The U.S. military has added the ancient holistic therapy of acupuncture to its arsenal for fighting opioid abuse in the ranks.

The practice, which first originated in China about 8,000 years ago, provides immediate relief for acute and chronic pain, and, without the risk of addiction, can be used without any restrictions.

One of the most popular forms used in the military has been dubbed ‘battlefield acupuncture,’ or BFA, because it’s simple to administer and easily transportable, according to Dr. Richard Niemtzow, who developed BFA in 2001. With BFA, service members can continue to participate, unimpaired, in work and life.

“They don’t have to wait hours for medications to take maximal effect or endure side effects, like drowsiness or allergic reactions, of common pain medications,” said Air Force Col. Lynda Vu, who recently administered BFA while deployed in Qatar. “This allows personnel to go back to the fight with minimal impact to continuing mission operations.”

Service members who use BFA can still fly aircraft, unlike those who use opiates, according to Vu. The one challenge she faces is a lack of BFA-trained physicians on deployment.

“This requires either training prior to deployment or having a trained instructor administer the provider BFA course in the deployed location,” Vu said. But once learned, the technique is easy to use.

BFA, which involves a small needle inserted into the ear, has a “central effect” on the nervous system and the cingulate gyrus, an area of the brain that processes pain, according to Niemtzow, who is the director of the U.S. Air Force Acupuncture and Integrative Medicine Center at the Malcolm Grow Medical Clinics and Surgery Center on Joint Base Andrews, Maryland.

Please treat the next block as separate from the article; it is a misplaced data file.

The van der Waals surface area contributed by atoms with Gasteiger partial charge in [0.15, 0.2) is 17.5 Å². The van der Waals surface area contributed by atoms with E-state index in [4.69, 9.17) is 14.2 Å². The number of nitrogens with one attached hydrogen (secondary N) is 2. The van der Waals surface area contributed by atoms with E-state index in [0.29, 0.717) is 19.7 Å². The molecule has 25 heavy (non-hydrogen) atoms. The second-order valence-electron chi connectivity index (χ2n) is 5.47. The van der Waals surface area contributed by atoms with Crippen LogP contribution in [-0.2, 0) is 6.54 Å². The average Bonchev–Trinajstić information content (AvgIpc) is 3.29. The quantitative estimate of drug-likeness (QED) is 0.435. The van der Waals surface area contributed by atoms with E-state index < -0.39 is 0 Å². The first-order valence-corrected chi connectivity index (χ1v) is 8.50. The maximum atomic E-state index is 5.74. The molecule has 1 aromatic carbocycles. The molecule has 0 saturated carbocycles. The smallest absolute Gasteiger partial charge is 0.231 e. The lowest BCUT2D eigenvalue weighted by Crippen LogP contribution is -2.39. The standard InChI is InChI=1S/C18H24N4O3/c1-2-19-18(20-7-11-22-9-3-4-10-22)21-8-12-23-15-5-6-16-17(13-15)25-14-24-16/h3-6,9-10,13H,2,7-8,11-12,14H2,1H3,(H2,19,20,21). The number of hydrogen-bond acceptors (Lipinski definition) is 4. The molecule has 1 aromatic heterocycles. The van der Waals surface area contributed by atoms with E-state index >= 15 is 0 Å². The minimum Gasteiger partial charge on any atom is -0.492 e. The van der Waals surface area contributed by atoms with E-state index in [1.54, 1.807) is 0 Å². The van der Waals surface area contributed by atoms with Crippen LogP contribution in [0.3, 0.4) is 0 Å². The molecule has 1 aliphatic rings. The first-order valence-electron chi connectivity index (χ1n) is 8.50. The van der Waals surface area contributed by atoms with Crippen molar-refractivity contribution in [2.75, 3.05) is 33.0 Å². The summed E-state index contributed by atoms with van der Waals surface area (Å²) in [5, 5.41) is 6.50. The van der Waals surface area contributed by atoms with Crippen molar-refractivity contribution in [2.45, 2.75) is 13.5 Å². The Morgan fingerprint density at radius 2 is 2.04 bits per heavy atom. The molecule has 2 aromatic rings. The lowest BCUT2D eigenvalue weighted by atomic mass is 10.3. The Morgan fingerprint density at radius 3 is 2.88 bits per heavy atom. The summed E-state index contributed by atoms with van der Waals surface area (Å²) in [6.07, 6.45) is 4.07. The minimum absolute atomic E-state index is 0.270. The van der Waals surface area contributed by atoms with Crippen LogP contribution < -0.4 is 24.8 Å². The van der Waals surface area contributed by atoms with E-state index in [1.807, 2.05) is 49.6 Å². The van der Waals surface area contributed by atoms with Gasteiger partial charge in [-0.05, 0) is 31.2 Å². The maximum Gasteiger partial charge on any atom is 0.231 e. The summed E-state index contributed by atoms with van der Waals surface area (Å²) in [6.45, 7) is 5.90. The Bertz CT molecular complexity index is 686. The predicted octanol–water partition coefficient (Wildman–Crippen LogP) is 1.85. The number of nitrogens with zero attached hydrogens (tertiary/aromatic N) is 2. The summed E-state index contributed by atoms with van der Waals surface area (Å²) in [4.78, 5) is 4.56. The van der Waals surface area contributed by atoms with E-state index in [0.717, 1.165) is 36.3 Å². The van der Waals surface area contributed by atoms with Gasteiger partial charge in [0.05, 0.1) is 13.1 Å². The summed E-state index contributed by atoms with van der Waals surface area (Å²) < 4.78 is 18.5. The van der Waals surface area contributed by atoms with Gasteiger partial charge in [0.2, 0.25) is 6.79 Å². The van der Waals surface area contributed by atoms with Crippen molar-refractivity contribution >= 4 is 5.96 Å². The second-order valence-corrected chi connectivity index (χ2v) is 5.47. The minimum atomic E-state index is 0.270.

“The insertion of the needle into the ear seems to disrupt this process,” said Niemtzow, essentially preventing the pain from surfacing.

Most patients who seek BFA are those who have tried traditional Western treatments and have not responded well, according to Niemtzow. But with BFA, many patients can immediately begin to feel relief.

“There’s an excellent possibility that the pain will be successfully treated during the first encounter with a patient,” said Niemtzow, citing an 80 percent efficacy.

Once evaluated with a physical examination, patients can begin to receive BFA, and can decide for themselves how much treatment they need. Often, it isn’t that frequent. One dosage provides relief that lasts for several days, and patients cannot grow dependent on it or require higher doses, as with oral medication.

“A good majority of our patients come in several times and then begin to improve, and then we may not see them for months or years,” said Dr. Stephen Burns, chief of the Acupuncture and Integrative Medicine Center.

Side effects are rare, but include irritation, infection, or bleeding. However, the three doctors say they have never seen a patient develop an infection or endure significant bleeding.

“Sometimes when we treat patients they might feel a little bit of lightheadedness, or transiently feel a little relaxed or giggly,” said Burns. “But that’s a pleasant side effect.”

Niemtzow’s long-term hope is that BFA can displace opioid usage, or at least reduce it.

“You have a patient who is on, say 10, 15, 20 medications. Some of them are muscle relaxants, some are pain medications, some are sleeping agents, some are anti-anxiety agents,” said Burns. “Adding the BFA often reduces the pain and reduces the need for some of the medications.”

By removing the pain, explained Burns, patients can be on their way to solving related health issues.

“If we can reduce their pain medications, they may be able to be more and more functional during the day,” said Burns.

But it’s not a cure-all, said Niemtzow, and may not work on every patient. It can also be used in combination with oral medications, which Niemtzow said are helpful treatment options when used appropriately.

The doctors also encourage patients to explore other holistic treatment options, and to look beyond medicine and surgery. Vu recommended full spectrum acupuncture as a complementary therapy and listed physical therapy and osteopathic manipulation as other popular modalities.

“This is another tool in our toolbox,” said Niemtzow.

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